Personal Navigation Stories
Everyone has a story — what's yours?
Have you sailed the open seas?
Has GPS ever let you down?
Have you ever used the technologies on display in our exhibition?
I am a Flight Instructor and university professor. I love to teach people to fly and the best part is teaching them to navigate. Charts, plotters, and manual flight computers are the things I love. I am also a potter of clay and several years ago I started transforming clay into "ancient" navigational instruments. I make sundials, star charts, latitude and longitude finders, and solar calenders - all from clay that becomes stone.
Back in 1988 I started to seriously consider taking flying lessons. I really didn't know if I could afford it, but decided that the best way to minimize cost was to learn as much as I could before I ever got in the airplane.
To that end I enrolled in ground school a the local community college. I was fascinated by navigation. I realized that once I left the ground there would not be any street signs! Navigation had to be high on the list of new skills I needed to learn.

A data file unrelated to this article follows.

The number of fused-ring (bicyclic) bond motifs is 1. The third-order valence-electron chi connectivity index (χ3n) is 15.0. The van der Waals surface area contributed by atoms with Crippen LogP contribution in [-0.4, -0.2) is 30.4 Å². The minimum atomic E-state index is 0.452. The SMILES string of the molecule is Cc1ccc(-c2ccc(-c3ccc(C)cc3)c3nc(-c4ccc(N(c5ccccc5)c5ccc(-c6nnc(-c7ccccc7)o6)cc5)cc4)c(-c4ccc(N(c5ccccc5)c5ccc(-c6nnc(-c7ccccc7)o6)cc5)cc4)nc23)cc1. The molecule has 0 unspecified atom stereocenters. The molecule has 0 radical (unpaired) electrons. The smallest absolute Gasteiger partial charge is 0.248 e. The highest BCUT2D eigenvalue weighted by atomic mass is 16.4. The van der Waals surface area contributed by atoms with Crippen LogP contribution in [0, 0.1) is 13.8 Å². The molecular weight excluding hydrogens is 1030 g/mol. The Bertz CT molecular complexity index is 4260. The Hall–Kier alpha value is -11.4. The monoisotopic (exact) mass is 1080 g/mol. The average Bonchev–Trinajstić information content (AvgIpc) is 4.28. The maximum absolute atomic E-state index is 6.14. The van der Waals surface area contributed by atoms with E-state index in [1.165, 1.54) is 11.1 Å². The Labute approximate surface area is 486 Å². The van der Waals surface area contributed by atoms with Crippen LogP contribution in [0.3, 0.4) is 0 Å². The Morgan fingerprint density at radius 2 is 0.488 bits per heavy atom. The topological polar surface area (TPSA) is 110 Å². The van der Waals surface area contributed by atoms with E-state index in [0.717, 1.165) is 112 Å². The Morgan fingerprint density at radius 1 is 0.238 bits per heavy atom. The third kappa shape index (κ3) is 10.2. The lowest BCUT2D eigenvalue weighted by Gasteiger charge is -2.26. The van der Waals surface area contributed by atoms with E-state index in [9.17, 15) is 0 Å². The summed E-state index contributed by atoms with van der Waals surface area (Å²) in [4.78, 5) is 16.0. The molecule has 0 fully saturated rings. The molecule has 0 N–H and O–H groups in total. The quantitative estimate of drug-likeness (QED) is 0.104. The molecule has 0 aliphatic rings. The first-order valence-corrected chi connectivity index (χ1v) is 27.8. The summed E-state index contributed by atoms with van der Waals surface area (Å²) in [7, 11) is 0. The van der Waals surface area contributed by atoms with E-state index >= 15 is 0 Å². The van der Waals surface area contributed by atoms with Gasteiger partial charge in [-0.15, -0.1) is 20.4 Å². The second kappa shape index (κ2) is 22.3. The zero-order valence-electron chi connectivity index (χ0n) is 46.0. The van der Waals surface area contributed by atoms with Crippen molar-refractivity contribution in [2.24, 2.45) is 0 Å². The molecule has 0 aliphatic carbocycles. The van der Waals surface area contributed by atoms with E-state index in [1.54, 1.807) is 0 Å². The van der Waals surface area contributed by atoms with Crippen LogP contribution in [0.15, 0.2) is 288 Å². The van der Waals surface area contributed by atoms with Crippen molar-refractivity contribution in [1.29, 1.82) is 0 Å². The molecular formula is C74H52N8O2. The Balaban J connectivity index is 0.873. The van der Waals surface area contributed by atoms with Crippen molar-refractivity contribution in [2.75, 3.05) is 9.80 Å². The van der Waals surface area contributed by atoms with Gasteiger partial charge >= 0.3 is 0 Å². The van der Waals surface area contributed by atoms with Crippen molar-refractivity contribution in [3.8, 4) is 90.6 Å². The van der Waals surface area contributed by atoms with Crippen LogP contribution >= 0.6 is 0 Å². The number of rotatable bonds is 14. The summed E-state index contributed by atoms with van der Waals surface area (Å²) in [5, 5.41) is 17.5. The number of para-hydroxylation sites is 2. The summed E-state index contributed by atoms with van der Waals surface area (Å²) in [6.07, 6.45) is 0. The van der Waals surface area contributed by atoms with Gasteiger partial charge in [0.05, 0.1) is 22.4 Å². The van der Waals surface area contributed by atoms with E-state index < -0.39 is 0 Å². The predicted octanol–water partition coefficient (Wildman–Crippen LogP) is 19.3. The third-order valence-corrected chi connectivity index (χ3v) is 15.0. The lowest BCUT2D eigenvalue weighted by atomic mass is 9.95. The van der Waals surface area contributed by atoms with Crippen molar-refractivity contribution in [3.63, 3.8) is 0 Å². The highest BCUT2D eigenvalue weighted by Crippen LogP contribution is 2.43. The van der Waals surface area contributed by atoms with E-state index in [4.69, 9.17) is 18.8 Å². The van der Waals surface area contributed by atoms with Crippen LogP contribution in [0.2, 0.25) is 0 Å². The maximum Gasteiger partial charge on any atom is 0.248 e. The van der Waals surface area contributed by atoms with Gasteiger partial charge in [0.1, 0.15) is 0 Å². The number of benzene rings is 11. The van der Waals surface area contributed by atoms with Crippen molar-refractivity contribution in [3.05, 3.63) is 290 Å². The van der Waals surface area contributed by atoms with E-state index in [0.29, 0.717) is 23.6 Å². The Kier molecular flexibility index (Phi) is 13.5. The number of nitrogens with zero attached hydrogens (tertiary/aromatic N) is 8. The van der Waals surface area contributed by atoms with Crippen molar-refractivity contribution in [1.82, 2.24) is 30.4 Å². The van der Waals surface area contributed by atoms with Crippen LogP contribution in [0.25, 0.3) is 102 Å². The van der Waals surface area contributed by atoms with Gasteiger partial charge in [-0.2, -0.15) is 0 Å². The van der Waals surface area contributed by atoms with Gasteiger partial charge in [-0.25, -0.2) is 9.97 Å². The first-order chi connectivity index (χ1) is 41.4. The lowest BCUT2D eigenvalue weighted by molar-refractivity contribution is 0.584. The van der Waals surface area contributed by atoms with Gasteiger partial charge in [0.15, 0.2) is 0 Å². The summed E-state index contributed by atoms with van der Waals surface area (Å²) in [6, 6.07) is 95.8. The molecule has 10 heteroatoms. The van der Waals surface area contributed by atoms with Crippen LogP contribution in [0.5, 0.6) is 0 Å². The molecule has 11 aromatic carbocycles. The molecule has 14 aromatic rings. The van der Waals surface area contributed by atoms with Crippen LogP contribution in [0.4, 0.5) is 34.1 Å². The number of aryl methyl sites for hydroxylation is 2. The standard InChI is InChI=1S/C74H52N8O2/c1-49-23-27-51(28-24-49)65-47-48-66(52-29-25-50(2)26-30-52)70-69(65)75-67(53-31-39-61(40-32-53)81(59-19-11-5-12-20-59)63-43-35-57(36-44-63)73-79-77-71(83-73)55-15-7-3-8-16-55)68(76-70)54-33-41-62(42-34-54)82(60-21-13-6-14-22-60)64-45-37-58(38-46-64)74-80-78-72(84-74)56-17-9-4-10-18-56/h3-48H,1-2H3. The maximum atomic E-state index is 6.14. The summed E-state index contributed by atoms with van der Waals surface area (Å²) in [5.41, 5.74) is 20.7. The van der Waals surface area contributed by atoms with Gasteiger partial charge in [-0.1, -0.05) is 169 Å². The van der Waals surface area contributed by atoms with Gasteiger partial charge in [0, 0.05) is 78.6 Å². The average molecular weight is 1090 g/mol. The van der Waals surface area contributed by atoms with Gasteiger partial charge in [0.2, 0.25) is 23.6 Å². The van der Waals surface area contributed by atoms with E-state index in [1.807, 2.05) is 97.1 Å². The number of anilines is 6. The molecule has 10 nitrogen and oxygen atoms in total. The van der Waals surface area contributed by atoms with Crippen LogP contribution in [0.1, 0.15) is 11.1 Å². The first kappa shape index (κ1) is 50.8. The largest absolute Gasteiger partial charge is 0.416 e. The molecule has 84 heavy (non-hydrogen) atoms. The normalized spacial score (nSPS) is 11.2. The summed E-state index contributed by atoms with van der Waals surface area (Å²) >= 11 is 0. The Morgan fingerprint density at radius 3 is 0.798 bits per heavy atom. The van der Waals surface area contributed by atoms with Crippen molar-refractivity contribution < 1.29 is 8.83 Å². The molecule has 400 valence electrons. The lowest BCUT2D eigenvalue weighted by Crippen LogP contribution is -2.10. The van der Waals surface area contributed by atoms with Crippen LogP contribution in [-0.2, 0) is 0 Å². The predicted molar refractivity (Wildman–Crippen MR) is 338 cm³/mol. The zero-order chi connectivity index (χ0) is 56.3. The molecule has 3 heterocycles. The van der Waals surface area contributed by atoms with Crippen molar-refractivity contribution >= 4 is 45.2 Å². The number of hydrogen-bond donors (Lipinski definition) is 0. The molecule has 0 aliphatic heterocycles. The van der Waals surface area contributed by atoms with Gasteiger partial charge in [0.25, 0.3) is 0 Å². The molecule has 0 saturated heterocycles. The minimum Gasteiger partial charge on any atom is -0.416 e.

I learnt celestial navigation with my father when I was in my early teens in the 1970s. Lots of fun. And just for the fun of it, in my first year of college I took a Navigation course from the ROTC group at the university. The summer after that first year, I was in Hong Kong (where my parents were living) and was asked to be part of a crew of six to sail someone’s 55’ sailboat from Hong Kong to Japan. What an adventure!
All my life I have read about the great sailing adventures of people like Columbus and Magellan but it was not until 18 years ago that I came across the story of John Harrison and his four great Sea Clocks. It was a startling reminder, a revelation really, that all the early voyages of discovery were done aboard ships that were lost at sea. These explorers sailed without the knowledge of their longitude.
... over the grasslands of east central Texas at 1,500 feet in a Cessna Cardinal. I was only seventeen and had only held my private pilot's license for several months. A friend and I decided to fly from Baton Rouge to check out the UT Austin campus as we were getting our undergraduate applications in order - what better way to build some flight time and satisfy a teenage wanderlust.
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